U.S. Poet Laureate to deliver 2016 Emily Dickinson Lecture

United States Poet Laureate, PEN/Beyond Margins Award winner, and National Book Critics Circle Award winner Juan Felipe Herrera will deliver this year’s Emily Dickinson Lecture at 7:30 p.m. on Wednesday, Oct. 19 in Paterno Library’s Foster Auditorium on the University Park campus of Penn State.  

Herrera, who has also served as California’s Poet Laureate, is the first Latino to hold the U.S. Poet Laureate position. He is the author of numerous collections of poems and has also written short stories, young adult novels, and books of prose for children – including "Half the World in Light," which was adapted into a musical in New York City. Herrera has received the Americas Award from the Consortium of the Latin American Studies Program at the University of Wisconsin-Milwaukee for his young adult novel, "Crashboomlove;" and, the New Writer Award from the Ezra Jack Keats Foundation for his novel, "Calling the Doves."

As the current Poet Laureate, Herrera is working on a project titled "La Casa de Colores," which features his own pieces but seeks contributions from members of the community as well.  When he is not writing, Herrera is a performance artist and activist on behalf of migrant and indigenous communities and at-risk youth. He currently lives in California and serves on the Board of Chancellors of the Academy of American Poets.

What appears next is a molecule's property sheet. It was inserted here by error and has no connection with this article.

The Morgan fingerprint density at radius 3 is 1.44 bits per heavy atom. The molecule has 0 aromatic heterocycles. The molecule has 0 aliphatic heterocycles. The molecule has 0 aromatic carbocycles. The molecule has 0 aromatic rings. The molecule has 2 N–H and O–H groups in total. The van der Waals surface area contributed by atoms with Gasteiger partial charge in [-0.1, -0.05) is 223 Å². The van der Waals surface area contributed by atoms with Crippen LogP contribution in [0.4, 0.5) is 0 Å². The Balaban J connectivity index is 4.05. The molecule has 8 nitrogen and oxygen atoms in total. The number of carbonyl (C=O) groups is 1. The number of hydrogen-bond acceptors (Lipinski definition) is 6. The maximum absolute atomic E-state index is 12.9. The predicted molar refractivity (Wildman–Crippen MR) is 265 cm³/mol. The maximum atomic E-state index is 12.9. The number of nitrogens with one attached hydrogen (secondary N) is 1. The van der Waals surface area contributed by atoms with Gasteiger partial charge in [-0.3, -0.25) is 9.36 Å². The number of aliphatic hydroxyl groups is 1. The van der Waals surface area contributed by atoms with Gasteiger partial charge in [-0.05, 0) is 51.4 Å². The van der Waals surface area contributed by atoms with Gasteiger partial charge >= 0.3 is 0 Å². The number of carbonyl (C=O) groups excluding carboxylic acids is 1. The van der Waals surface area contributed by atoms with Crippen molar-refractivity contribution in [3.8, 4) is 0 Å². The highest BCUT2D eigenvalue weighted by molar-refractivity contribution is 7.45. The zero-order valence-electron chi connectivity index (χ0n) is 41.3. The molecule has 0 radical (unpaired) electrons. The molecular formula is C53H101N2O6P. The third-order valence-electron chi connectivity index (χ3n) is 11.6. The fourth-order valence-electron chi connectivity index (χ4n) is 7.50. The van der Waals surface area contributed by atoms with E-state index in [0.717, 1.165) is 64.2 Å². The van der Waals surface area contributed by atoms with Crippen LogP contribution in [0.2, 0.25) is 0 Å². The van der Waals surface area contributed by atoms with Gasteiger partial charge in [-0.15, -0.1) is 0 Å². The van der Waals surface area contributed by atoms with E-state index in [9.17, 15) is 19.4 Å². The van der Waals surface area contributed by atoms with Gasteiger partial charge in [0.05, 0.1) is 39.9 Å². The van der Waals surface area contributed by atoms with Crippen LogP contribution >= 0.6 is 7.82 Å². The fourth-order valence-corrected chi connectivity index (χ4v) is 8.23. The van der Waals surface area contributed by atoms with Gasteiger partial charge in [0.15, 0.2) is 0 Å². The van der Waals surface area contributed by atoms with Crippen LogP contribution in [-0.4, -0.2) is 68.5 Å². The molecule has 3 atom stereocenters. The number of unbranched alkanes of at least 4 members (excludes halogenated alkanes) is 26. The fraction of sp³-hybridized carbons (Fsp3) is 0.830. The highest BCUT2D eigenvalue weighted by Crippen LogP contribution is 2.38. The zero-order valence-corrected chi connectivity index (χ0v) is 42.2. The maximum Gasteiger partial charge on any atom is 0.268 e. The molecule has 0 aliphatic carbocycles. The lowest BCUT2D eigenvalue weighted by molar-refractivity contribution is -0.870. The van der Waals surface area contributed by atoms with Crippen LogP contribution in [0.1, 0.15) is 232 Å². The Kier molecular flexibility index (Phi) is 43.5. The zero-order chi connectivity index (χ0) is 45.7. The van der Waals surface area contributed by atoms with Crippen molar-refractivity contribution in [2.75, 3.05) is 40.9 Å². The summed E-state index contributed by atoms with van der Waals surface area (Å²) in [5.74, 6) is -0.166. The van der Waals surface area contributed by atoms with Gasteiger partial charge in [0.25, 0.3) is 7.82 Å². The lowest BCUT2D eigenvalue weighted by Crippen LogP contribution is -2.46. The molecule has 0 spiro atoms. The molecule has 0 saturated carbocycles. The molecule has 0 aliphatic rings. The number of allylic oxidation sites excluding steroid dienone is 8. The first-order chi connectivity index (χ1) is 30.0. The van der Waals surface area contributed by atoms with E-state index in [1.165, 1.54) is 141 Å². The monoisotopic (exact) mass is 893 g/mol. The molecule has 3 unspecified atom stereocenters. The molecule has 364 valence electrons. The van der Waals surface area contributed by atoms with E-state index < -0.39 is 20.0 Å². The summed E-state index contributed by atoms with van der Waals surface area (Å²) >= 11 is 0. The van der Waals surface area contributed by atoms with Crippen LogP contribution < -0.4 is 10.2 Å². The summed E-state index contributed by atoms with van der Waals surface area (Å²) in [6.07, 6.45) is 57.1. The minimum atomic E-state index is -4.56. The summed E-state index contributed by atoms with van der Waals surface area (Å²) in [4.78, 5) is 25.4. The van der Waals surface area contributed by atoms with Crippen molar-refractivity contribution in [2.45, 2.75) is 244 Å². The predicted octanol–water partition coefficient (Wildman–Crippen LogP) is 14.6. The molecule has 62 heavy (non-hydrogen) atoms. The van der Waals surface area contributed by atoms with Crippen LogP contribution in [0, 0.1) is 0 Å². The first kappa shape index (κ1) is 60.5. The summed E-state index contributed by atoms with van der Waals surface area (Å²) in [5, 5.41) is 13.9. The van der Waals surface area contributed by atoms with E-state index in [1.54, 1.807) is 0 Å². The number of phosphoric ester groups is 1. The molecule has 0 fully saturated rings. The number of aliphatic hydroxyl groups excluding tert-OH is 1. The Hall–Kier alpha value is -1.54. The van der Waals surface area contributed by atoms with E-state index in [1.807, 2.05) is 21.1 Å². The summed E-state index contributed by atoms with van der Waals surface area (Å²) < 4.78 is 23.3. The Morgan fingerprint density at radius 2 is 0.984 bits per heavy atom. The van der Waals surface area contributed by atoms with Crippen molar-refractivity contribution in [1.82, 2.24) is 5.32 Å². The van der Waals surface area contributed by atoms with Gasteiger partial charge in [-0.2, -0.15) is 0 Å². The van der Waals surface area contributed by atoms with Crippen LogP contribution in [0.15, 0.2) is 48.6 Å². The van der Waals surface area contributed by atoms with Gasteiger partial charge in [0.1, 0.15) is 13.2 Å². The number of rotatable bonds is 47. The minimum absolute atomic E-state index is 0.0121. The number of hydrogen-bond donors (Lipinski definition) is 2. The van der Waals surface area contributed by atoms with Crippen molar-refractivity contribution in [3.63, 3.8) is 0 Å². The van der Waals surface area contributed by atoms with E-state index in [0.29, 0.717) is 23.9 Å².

Although Herrera deals with heavy social and political topics in much of his work, NPR’s Craig Morgan Teicher describes Herrera and his poetry in a more positive light: “His wide-eyed amazement fortifies him with a joyful naiveté with which he meets the world, happy to encounter it again and again.”  Similarly, the New York Times’ Dwight Garner admires the way Herrera’s “senses are open toward the world and his bearing on the page is noble and entrancingly weird.”

Stephen Burt of the New York Times praises Herrera, saying: “Many poets since the 1960s have dreamed of a new hybrid art, part oral, part written, part English, part something else: an art grounded in ethnic identity, fueled by collective pride, yet irreducibly individual too. Many poets have tried to create such an art: Herrera is one of the first to succeed.”

The Emily Dickinson Lectureship in American Poetry is made possible through the generosity of Penn State alumni George and Barbara Kelly. Additional support for the event comes from the Penn State Department of English and the University Libraries.

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Last Updated January 31, 2017